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The diaries of L’Obscurier

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The hugely influential artist, architect, sculptor, painter and social engineer revolutionised the way we think about the built environment and then drowned in the Mediterranean

Translated by Danvers Couchmere from the original haughty French

March 21, 1954.

Maison L’Obscurier has entered one of its familiar ‘post-war’ periods, in the wake of a most unfortunate domestic catastrophe.
The details, the process of the incident itself need not detain us now. It is enough to state that contributory elements included:

  • my favourite bow-tie;
  • a cup of hot chocolate;
  • my working ‘in the half-nude’ on the balcony before lunch (I am currently assembling my epoch-defining, mixed-media tone-poem Illuminations From The Black Pool; my spirit requires freedom, air and light from the waist down);
  • a negligent servant-lad who brought the hot chocolate but forgot to lock the door to the balcony on his return to the kitchen;
  • the unexpected arrival of Mme L’Obscurier upon the balcony, eager to show the view to…
  • the Duchesse du Maine: patroness of the arts, salonnière and latest object of Mme L’Obscurier’s fawning admiration.

I find the synthetic outrage of the ladies a little tiring, I must say. We are living in the middle of the twentieth century, the most enlightened and intellectually-liberated period in history. The sight of an auteur assembling a tone-poem, impeccably dressed from the waist up, should surely cause no turbulence or alarums to-day!

Thus yet again I find myself the victim of my own brutally honest Modernism. Of course the servant lad has been beaten and dismissed, but that is of no consequence and little consolation. Now my bow-tie has finally returned from the laundry, bringing with it a new existential problem to deal with. Although the chocolate stain appears to have been removed I can still sense its ghostly, nauseating presence, like a poorly-concealed medieval street. I sack the laundry-maid, to clear my mind.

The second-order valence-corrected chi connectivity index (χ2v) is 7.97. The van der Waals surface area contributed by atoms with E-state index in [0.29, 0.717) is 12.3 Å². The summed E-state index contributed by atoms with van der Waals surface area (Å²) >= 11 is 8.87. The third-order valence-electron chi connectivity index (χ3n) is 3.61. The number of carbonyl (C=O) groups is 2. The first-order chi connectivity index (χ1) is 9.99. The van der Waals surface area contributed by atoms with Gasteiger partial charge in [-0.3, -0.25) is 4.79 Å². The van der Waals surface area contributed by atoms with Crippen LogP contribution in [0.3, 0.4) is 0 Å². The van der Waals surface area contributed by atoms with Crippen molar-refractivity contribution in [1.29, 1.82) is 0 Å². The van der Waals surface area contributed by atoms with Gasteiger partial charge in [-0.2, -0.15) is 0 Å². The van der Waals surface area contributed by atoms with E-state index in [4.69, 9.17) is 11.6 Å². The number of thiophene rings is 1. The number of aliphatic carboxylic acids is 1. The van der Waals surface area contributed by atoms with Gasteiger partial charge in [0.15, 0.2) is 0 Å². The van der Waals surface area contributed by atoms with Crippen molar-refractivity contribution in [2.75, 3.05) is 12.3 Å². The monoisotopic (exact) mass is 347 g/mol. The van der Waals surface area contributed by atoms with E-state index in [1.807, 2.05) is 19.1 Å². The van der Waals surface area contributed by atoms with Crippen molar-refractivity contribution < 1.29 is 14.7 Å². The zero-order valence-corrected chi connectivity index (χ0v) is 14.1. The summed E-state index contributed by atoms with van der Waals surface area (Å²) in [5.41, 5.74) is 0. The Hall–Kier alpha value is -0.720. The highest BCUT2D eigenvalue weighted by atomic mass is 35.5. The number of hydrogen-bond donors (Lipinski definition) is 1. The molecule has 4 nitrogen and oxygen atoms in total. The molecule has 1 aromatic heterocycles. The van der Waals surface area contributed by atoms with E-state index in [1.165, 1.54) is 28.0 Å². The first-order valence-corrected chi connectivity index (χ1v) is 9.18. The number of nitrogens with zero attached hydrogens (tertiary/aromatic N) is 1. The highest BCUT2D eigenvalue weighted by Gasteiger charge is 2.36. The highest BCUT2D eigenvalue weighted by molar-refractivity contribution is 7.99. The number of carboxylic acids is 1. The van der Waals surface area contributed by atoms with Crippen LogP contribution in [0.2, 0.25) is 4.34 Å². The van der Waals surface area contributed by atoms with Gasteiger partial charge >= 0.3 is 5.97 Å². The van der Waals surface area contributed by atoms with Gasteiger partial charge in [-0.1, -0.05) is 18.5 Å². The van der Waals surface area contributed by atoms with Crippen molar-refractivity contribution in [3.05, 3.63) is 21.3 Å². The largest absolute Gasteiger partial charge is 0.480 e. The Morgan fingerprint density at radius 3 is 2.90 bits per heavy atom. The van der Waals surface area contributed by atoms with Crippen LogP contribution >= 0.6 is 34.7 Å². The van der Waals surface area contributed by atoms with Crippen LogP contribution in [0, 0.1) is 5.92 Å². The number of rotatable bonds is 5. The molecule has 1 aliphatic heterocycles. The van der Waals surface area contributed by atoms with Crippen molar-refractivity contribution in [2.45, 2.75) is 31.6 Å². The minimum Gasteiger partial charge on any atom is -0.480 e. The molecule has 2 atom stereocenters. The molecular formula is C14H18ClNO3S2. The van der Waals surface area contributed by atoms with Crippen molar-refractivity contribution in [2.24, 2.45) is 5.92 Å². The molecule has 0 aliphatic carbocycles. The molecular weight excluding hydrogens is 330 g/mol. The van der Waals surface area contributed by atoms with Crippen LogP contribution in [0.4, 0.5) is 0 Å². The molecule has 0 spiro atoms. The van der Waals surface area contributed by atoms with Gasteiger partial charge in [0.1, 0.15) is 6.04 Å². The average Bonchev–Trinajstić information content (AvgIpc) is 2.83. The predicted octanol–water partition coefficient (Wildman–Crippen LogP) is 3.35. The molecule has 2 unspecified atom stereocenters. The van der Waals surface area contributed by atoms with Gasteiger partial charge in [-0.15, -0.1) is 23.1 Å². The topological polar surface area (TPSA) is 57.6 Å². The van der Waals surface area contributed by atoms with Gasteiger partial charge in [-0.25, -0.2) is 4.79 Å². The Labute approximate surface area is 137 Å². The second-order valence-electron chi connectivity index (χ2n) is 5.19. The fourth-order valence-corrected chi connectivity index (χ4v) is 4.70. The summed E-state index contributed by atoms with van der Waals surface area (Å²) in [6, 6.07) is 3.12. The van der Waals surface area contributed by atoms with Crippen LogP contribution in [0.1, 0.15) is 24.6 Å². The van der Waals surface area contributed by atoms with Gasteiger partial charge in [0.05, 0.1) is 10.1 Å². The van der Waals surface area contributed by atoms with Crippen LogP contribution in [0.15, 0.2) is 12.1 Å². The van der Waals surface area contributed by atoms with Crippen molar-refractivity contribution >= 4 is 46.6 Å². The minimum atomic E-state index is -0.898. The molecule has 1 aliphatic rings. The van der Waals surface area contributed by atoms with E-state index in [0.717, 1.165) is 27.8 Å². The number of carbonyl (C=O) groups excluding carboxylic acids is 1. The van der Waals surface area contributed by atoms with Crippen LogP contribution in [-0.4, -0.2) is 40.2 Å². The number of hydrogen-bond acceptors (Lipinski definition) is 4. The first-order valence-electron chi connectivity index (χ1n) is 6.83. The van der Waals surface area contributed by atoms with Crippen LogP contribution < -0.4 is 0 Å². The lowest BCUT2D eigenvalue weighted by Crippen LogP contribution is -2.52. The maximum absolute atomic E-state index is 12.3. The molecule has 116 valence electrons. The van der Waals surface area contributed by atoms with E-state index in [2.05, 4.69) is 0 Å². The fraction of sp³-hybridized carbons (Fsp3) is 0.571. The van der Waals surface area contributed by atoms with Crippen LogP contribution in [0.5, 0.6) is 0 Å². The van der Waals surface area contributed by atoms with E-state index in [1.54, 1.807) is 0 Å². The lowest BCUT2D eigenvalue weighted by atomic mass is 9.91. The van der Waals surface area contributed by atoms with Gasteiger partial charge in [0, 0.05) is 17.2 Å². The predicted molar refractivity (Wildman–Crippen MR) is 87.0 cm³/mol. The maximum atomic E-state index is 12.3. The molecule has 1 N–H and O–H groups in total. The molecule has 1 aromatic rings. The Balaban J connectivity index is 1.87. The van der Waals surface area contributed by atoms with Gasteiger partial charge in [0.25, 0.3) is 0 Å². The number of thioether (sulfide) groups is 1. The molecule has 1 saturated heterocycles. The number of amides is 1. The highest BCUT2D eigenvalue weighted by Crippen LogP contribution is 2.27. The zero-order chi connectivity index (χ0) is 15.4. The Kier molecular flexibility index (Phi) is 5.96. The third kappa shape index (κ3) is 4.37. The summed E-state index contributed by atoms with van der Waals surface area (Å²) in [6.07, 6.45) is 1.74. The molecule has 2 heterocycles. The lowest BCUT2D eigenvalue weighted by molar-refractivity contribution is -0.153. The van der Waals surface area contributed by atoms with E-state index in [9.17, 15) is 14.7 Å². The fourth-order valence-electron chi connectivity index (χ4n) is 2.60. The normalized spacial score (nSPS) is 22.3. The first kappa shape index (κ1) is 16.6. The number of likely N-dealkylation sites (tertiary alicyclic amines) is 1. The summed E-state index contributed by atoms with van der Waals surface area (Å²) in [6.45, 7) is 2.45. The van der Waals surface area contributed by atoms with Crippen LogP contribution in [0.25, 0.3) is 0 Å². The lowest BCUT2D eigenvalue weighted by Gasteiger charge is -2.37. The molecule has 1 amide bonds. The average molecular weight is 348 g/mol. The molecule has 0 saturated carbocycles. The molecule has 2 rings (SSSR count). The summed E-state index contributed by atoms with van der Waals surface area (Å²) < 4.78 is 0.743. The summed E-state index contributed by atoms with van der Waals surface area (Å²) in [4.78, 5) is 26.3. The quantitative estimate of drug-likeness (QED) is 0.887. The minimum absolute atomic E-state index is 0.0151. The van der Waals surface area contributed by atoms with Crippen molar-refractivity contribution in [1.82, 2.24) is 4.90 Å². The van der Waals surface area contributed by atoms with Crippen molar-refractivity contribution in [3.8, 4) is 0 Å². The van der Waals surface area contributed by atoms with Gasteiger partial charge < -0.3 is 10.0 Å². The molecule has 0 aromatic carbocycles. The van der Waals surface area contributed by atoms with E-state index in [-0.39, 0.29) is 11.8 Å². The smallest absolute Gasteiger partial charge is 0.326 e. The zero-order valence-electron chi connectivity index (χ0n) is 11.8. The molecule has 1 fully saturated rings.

Nom de Dieu de bordel & cetera - the oppressive banality of this world crushes my spirit from all sides. Despite the momentum of a new epoch that is upon us I feel that my eminence in guiding the world is constantly frustrated by public hostility or - worse - apathy. Yesterday, this time on a secured balcony and fully nude save for my polemicist’s ‘thinking beret’ I composed my Three Reminders For Those Who WishTo Live In The Modern Fashion. They are as follows:

  • The Plan is the generator.
  • The Plan holds the essence of sensation.
  • The Plan holds the sensation of essence.

I made a rough translation for my English editor, Evelyn, and had it despatched by overnight tele-gram.

Today I received the corrected manuscript from Evelyn. The nincompoop seems to understand English less well than I, L’Obscurier the polymath! My epigraph has returned as Three Reindeers For Those Who Wish To Leave The Modern Vagina, as follows:

  • The floor covering is my father.
  • The floor covering absorbs sensibility.
  • The floor covering is sensible of absorption.

It is rubbish. But clear, ordered and abstract. I think I prefer it.


A beautiful morning, the sky unmarred by cloud or other meteorological frippery. I shall swim until exhausted, then invent a new, abstract form of swimming..

Ian Martin is away

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